The best way to update WordPress is to turn on automatic updates in your cPanel. This will automate the task so that you don’t have to worry about it. If you don’t have this option from your web host, keep an eye on your admin panel for available updates each week.
Step 4. Check Admin Users on Your Website
Hackers are known for leaving malware on sites, but they do more than that. They also leave themselves a door for future access and repeat visits. One of the common ways of doing this is by creating an account for themselves with administrator privileges. Then, they can log in and control your site without it looking like a new hacker intrusion.
To prevent this, look at the registered users on your website and the privileges they are assigned. Verify that every admin account is used by an actual person in your organization. Delete any accounts that look unfamiliar. Those unfamiliar ones are, more likely than not, a hacker’s ghost account.
Step 5. Have a Strong Password
A strong password will help to keep your website secure. Unfortunately, weak passwords are more common than not. Expert security research reveals that the top password for the past five years has been 123456. Of more than 168 million passwords checked in the research, only 8% were unique.
There’s a good chance, in other words, that your password is not unique. The problem with this is that passwords from past hacks are often leaked, and hackers use software to run through this list of passwords automatically. If your website password is on the list, your website is at risk.
It’s not all bad news, though. There are ways to choose a secure password. Make it more than ten characters—the longer, the better. Use a mix of numbers, lowercase and uppercase letters, and symbols. Don’t use any words found in the dictionary, and don’t use any numbers or words connected to personal information, such as birthdays, phone numbers, or family names. Doing all of these things together will reduce the chance of your password being cracked.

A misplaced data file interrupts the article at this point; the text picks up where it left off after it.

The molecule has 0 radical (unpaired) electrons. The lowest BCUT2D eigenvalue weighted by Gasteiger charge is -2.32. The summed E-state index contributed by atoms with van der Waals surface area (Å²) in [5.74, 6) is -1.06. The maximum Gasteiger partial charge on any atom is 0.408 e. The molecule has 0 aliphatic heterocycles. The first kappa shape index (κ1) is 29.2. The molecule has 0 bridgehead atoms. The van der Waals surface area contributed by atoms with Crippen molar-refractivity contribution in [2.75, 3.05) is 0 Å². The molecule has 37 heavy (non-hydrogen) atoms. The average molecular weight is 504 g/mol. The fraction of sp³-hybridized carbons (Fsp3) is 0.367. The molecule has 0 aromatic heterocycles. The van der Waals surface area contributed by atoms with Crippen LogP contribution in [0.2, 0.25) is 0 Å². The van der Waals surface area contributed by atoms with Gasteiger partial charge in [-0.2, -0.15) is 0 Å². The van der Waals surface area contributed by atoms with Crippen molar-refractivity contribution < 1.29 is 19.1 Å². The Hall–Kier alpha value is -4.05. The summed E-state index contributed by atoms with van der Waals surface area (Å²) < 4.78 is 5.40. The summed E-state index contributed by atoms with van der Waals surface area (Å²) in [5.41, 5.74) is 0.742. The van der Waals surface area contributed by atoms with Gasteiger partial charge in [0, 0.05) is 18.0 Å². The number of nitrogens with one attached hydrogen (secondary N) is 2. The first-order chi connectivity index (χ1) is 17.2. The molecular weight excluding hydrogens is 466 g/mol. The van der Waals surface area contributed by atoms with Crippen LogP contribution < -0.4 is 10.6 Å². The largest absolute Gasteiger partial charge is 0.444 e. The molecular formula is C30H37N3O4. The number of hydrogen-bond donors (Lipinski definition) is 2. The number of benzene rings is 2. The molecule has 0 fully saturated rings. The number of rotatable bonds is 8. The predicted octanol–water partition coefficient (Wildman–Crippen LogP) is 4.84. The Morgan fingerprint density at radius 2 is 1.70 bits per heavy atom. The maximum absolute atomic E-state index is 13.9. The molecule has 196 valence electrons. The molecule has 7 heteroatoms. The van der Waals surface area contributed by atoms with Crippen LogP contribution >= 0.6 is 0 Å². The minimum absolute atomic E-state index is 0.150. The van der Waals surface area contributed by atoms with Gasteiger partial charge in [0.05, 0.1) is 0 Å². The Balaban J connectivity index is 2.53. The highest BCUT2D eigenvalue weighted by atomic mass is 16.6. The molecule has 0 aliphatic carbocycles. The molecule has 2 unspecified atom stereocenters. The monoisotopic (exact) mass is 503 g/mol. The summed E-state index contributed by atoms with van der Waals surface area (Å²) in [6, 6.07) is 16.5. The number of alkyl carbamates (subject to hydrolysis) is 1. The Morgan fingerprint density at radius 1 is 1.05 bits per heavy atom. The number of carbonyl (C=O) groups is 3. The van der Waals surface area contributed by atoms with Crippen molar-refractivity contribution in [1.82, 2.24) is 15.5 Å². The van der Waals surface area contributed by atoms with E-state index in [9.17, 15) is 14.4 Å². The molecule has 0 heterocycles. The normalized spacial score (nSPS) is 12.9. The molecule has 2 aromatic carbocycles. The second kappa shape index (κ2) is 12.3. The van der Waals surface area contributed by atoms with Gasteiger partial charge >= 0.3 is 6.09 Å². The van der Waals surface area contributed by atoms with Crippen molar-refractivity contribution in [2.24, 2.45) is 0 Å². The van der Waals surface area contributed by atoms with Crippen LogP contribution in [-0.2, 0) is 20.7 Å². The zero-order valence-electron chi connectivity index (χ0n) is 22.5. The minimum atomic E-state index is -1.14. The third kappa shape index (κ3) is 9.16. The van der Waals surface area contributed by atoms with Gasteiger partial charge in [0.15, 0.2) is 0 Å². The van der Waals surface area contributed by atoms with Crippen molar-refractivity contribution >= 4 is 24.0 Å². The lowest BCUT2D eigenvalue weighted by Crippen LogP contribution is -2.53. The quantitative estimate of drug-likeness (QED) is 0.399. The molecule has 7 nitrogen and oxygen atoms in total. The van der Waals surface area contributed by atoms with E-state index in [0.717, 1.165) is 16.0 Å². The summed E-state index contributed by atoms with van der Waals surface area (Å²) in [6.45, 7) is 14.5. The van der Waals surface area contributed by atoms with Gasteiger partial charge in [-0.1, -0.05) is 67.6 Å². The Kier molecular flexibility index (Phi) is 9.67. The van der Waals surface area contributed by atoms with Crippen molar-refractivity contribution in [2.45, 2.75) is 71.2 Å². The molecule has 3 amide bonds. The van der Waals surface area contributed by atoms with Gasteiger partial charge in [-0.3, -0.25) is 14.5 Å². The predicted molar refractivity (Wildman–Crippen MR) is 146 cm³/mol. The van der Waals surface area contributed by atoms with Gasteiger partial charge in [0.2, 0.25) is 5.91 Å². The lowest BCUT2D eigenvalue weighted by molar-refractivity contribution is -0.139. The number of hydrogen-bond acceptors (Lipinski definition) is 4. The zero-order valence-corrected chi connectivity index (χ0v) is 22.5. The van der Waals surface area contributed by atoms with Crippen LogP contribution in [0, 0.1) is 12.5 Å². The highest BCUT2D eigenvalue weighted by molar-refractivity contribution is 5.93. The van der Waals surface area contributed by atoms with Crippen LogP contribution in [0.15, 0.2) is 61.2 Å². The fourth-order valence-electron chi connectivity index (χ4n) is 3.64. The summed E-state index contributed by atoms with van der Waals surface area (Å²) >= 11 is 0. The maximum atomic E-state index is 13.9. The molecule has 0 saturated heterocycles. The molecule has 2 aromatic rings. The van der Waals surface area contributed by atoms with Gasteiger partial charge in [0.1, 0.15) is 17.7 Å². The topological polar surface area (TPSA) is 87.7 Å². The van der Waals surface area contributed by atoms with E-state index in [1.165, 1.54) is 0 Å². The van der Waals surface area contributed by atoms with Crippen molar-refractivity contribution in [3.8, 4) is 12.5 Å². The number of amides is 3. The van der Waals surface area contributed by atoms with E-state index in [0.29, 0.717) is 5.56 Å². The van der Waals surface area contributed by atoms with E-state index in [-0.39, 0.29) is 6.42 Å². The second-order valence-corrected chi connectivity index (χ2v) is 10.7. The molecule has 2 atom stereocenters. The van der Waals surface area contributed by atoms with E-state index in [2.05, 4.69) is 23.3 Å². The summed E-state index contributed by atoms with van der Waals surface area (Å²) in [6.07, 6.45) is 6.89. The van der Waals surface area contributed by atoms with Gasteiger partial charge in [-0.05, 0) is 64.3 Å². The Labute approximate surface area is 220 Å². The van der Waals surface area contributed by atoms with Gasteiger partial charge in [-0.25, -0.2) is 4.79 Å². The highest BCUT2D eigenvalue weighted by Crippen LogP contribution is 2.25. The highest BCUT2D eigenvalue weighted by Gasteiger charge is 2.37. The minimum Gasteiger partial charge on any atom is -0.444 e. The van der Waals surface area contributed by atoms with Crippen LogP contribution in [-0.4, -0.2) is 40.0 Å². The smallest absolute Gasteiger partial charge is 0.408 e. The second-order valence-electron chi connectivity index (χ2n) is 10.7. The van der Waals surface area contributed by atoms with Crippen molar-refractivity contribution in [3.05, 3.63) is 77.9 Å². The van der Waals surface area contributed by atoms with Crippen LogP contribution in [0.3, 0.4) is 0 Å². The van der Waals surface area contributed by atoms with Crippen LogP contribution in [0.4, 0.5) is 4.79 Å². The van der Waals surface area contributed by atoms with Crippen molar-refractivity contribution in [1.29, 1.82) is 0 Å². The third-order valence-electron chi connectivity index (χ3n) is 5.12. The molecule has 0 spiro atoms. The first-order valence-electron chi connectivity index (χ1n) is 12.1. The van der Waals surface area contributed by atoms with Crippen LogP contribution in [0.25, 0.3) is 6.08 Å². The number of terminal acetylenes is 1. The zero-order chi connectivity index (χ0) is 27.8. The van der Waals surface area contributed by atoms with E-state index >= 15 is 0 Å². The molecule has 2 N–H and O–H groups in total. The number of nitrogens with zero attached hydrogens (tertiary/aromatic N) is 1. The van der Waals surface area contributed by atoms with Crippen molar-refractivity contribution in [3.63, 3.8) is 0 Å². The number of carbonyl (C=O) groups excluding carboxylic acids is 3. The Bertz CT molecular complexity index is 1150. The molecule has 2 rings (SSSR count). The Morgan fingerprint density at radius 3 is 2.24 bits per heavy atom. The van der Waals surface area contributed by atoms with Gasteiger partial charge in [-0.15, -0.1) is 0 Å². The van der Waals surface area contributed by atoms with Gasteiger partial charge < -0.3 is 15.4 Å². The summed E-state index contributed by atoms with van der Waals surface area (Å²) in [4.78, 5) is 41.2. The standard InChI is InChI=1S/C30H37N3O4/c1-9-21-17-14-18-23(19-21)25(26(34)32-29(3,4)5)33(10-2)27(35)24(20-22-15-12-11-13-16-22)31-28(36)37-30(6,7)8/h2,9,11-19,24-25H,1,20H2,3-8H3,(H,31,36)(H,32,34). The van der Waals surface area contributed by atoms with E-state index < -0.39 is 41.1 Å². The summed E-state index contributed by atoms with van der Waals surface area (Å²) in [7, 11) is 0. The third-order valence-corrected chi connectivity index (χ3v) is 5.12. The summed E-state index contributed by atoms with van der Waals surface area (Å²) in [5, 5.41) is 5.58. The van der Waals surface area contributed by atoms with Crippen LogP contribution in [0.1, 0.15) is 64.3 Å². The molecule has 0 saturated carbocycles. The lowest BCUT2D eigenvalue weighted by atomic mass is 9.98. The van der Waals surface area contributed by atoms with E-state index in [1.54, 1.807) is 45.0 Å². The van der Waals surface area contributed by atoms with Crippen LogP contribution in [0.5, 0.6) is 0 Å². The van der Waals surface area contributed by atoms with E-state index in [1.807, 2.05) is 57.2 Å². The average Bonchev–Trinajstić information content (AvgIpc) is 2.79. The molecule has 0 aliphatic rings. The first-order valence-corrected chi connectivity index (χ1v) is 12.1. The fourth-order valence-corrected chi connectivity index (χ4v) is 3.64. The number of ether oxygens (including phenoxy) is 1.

As an added security measure, change your password regularly. This way, if somebody gets your password, they won’t have access for long.
For added safety, activate 2-factor authentication. Each time you log in, you’ll be sent a code to enter through text or email to confirm it’s actually you and not somebody who stole your credentials. This added step makes it much harder for someone to access your account with a stolen password.
Step 6. Use HTTPS
Hypertext transfer protocol (HTTP) is how web pages get from a server to your device. It’s not a very secure way to send information, though, so a secure version was created—HTTPS. This version, which helps prevent information like credit card numbers from being intercepted, requires widespread adoption to help make the Internet a safer, more secure place. To that end, Google committed to increasing the ranking of sites that use HTTPS over those that don’t.
An HTTPS site requires an SSL certificate, which you can often get from your web host and set up yourself, or have somebody do it for you if that’s not a service your web hosting provider offers.
Step 7. Сheck Files Users Upload to Your Site
If you allow users to upload files to your website, you should have a way to inspect those files. Hackers commonly use the file upload tool to inject malicious code into your website. If you’re using a plugin to handle file uploads on your WordPress site, confirm that it checks for malicious files.
Here are a few things you can do to protect your site while still allowing file uploads:
- Create an allowed file type list. This will prevent hackers from uploading dangerous files.
- Use file type verification. Sometimes, a malicious file will be disguised as a harmless one. Verification catches these impostors before they can do damage.
- Set a file size limit. Large files bog down your website and can be used for distributed denial of service (DDOS) attacks.
- Scan all uploaded files for malware, even the ones that appear harmless.
One More Thing You Can Do
When it comes to website security, you can never be too careful. Even if you’re confident that you’ve done everything you can to protect your website, it is still a good idea to have it looked over by a digital security professional. People trained in security methods will be able to identify any potential issues you may have missed and help prevent the headache of dealing with a hacked website.
For all your web security needs, contact Grid Concepts.